January 15, 2018
    • Gordon henderson

      Hi Jim really look forward to your reviews , I shoot instictive , an think it’s the true archery way , it certainly takes a lot of practice , but great when it pays of . Keep up the good work . Gordon .

      January 24, 2018
    • David Dewhurst

      I would like to say a big thank you, I find your way of talking about archery inspirational ! And your enthusiasm catching , I am relatively new to instinctive archery and I find it relaxing and calming in this busy world in which we live.
      Many thanks

      March 13, 2018
    • Dean Maylon

      I’m relatively new to Archery as a whole (started 2 years ago but not shot properly for a year, getting back on it though) and I’ve always gravitated towards Bare bow/instinctive archery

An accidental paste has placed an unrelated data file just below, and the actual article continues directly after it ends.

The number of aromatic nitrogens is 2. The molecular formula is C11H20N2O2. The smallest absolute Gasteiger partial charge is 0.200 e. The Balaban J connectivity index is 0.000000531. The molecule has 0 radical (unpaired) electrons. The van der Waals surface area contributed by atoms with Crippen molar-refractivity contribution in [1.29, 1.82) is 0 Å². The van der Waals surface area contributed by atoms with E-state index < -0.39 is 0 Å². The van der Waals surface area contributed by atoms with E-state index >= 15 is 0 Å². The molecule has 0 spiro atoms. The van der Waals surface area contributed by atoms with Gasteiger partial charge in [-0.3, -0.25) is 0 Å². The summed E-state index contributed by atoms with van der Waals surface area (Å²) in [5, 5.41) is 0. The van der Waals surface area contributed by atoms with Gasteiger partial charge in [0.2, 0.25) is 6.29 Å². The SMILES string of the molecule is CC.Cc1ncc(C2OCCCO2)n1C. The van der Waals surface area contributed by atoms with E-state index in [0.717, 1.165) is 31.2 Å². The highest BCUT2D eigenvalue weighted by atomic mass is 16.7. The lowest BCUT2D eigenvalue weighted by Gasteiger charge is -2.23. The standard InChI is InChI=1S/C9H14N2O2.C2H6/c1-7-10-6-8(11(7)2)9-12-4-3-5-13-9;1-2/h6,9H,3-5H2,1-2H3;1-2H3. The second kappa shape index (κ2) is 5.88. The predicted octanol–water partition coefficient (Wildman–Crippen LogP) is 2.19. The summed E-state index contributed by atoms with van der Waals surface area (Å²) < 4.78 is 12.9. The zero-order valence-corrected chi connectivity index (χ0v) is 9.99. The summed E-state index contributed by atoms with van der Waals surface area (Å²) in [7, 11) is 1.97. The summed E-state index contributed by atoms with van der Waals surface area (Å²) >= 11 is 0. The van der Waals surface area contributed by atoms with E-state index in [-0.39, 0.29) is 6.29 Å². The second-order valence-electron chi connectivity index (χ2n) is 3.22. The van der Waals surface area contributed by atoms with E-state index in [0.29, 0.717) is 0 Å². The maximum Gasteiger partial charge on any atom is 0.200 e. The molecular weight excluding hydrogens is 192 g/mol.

When I was doing the beginners course and they made me put a sight on the bow, it felt…..wrong. There’s no other way to describe it.

      I always get a buzz when shooting outdoors and all my arrows are hitting the target……..it may not be the best scores, but they’re hitting the target and there are archers more experienced and using sites etc that are missing!

      I’d love to get some guidance, hints and tips to help me improve

      May 27, 2018
    • James Morris

      Hi Jim .. Boss and arrows. Robin Hood on the TV again. I have been using a bow on and off all my life. Tried sights but couldn’t work out how to use them. Same with buttons and clickers and rids and ..Well you get the idea. Now at 63 I have a new Bow. I found myself explaining or trying to anyway ..How I can hit the gold at 30 meters without a sight or even looking along the arrow.. I simply say look at the target and the arrow will go there.. I am looked at as if I had two heads.. .